Introduction to Cassandra Query Language (CQL) – Part 5 (July 26, 2016)

In this part, I will explain the two remaining CQL commands: UPDATE and DELETE.

DELETE command

As the name suggests, this command is used to delete data from a table. The structure of the command is very similar to SELECT command. You can specify a condition determining which rows you want to delete.

DELETE FROM table1;
DELETE FROM table2 WHERE user_id = 'mahdix';

The first command will remove all rows from table table1. The second command will only remove rows whose user_id is matching the given criteria.

Note that you can also use keyspace_name.table_name syntax instead of the table name.

In Cassandra, the relation between rows and columns is looser than in traditional RDBMSs. Because of that, each row can have its own columns which can be same as other rows or different. You can use DELETE command to delete some columns from a row. This will not remove the whole row but some columns will be removed without touching other remaining columns. For example:

DELETE field1, field2 FROM table1 WHERE name = 'mahdi';

This will delete two fields from rows in table1 which match the given criteria.

If you want to delete all rows from a table, there is a simpler command for that:

TRUNCATE keyspace1.table1;

UPDATE command

This command is used to change values of attributes for one or more rows:

UPDATE table1 SET age = age + 1 WHERE name = 'mahdi';

This command will update all rows in table1 who have ‘mahdi‘ as the value of their name field. This update statement will increment the value of age attribute.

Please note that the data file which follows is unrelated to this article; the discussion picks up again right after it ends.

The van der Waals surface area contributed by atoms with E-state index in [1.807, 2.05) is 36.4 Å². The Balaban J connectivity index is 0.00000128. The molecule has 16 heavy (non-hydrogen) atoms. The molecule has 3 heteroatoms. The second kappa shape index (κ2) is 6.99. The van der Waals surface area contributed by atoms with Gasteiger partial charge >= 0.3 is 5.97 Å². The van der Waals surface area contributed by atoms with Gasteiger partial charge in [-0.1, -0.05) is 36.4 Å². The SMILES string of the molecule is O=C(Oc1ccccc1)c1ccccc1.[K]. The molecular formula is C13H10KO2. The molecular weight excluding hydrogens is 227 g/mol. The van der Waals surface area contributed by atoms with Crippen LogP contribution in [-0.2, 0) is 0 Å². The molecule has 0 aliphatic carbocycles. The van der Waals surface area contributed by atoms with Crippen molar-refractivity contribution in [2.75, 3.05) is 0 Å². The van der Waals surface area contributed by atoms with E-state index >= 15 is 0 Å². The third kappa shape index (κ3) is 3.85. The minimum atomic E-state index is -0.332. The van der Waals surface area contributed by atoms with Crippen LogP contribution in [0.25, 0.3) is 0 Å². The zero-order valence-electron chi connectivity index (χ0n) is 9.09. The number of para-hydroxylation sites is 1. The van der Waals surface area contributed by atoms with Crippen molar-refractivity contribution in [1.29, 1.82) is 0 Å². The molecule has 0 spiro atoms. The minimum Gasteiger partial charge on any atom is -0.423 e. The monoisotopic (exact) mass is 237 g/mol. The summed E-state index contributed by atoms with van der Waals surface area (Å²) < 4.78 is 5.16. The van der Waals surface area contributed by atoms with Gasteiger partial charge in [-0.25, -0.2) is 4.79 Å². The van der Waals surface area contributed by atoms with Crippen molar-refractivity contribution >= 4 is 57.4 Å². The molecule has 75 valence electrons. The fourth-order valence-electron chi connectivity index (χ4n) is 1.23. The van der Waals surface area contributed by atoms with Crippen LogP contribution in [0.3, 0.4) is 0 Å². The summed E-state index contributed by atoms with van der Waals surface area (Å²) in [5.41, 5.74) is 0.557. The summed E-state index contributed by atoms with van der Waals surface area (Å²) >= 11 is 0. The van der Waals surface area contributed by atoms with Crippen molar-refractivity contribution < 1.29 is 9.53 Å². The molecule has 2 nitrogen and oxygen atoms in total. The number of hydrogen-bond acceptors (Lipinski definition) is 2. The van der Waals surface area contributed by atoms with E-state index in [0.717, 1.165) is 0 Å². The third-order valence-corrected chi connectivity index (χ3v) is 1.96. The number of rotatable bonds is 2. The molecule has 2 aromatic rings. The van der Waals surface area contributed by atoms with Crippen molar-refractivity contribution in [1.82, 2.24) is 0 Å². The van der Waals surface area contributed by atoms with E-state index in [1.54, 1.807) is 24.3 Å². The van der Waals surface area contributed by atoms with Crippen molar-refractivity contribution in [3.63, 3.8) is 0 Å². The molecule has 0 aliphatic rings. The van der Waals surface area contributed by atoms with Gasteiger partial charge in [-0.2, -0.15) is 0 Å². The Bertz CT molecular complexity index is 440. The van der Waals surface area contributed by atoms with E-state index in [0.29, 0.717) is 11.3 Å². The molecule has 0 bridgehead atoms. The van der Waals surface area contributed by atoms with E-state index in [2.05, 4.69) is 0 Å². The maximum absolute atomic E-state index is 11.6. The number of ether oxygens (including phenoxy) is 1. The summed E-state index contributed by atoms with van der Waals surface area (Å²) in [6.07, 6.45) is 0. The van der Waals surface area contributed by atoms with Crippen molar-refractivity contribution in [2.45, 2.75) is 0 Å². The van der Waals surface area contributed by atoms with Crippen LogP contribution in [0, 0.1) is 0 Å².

To change value of set collection data types you should use plus and minus sign:

UPDATE table1 SET emails = emails + { 'mahdix@gmail.com' } WHERE name = 'mahdi';
UPDATE table1 SET emails = emails - { 'info@mahdix.com' } WHERE name = 'mahdi';
UPDATE table1 SET emails = {} WHERE name = 'mahdi';

Above syntax is for set data type. For a list, follow the same syntax, except using brackets instead of braces:

UPDATE table1 SET members = ['person1', 'person2'] WHERE id = 1;
UPDATE table1 SET members = members + ['person3'] WHERE id = 3;
UPDATE table1 SET members = ['person4'] + members WHERE id = 4;
UPDATE table1 SET members = members - ['person1'] WHERE id = 2;

As you can see, you can either append or prepend data to a list. This is doable because, in a list, the order of items is important (unlike a set where the order or repetition does not matter).

For map data type, you follow the same syntax used for insertion of data:

UPDATE table1 SET state_population = { 'OH': 8, 'CA': 30} WHERE code = 'US';
UPDATE table1 SET state_population['OH'] = 9 WHERE code = 'US';
UPDATE table1 SET state_population = state_population + { 'TX': 17 } WHERE code = 'US';

Other commands

There are some other commands which are not discussed in my posts. Mostly because they are not very common. For example, there are permission control commands (CREATE USER, ALTER USER, GRANT, REVOKE) to manage users and their permissions (such as CREATE, DROP, SELECT, MODIFY, …) to a table or keyspace.

Another useful set of commands is for working with index (CREATE INDEX, DROP INDEX). Indexes are used to help Cassandra find rows faster. If you have some columns which are not part of primary key but are commonly used in your queries’ criteria, they may be a good candidate to create an index. In future posts, I will explain more about indexes.